FireChat (free) is one of the new generation of apps that lets you communicate to nearby iOS devices without Internet or mobile phone coverage. It shows you other people who are local to you, say on the same camping trip, and you can chat or share images using Apple's Multipeer Connectivity Framework, which can use WiFi or Bluetooth to connect two or more devices. You'll have to be able to run AirDrop to get it all to work, and that includes all iPhone 5 models, the fourth-generation iPad, the iPad mini, and fifth-generation iPod touch models. My older iPad would not work at all.
The app also lets you use standard Internet connectivity to participate in a running conversation with FireChat users anywhere in the world.
There are no logins or accounts required, and no setup. Everything is open, and that is the blessing and the curse of this app. You have no way to filter who contacts you, so at a venue like a basketball game you could be deluged with abuse. The range of the app is about 30 feet.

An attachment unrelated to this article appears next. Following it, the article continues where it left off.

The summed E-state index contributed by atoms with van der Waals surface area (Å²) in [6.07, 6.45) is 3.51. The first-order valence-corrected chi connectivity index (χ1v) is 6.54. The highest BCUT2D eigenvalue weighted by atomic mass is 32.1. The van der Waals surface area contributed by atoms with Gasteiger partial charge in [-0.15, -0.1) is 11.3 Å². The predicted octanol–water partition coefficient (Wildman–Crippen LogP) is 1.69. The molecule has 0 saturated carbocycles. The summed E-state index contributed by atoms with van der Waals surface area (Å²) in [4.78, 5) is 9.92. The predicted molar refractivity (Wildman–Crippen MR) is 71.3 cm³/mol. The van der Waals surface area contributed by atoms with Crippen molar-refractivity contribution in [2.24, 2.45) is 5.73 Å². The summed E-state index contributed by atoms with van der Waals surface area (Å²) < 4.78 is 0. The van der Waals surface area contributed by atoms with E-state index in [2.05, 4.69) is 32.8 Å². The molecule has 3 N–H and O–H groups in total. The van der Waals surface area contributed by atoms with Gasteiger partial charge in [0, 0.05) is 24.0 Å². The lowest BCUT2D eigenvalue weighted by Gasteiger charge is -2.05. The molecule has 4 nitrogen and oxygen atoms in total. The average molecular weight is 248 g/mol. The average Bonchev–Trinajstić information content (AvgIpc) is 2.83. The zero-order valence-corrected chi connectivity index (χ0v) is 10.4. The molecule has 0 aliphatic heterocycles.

When I selected 'everywhere' from the menu, which makes FireChat not local, I saw hundreds of racist remarks, silly comments about the Malaysian Air incident, and just vile insults. If that's the freedom of the Internet, most people won't be interested.
The idea of FireChat is good, set up a quick ad-hoc network for an event and chat away with no setup or complicated configuration. But the global chat needs an off button, and I think for even the local chats you should be able to filter out abusers.
As it stands, FireChat is a clever idea undermined by the very openness it touts as an advantage. I watched as conversations in FireChat got really ugly quickly. FireChat isn't a universal app. As stated above, it needs newer hardware that can run AirDrop. FireChat is optimized for the iPhone 5 and requires iOS 7 or greater to run.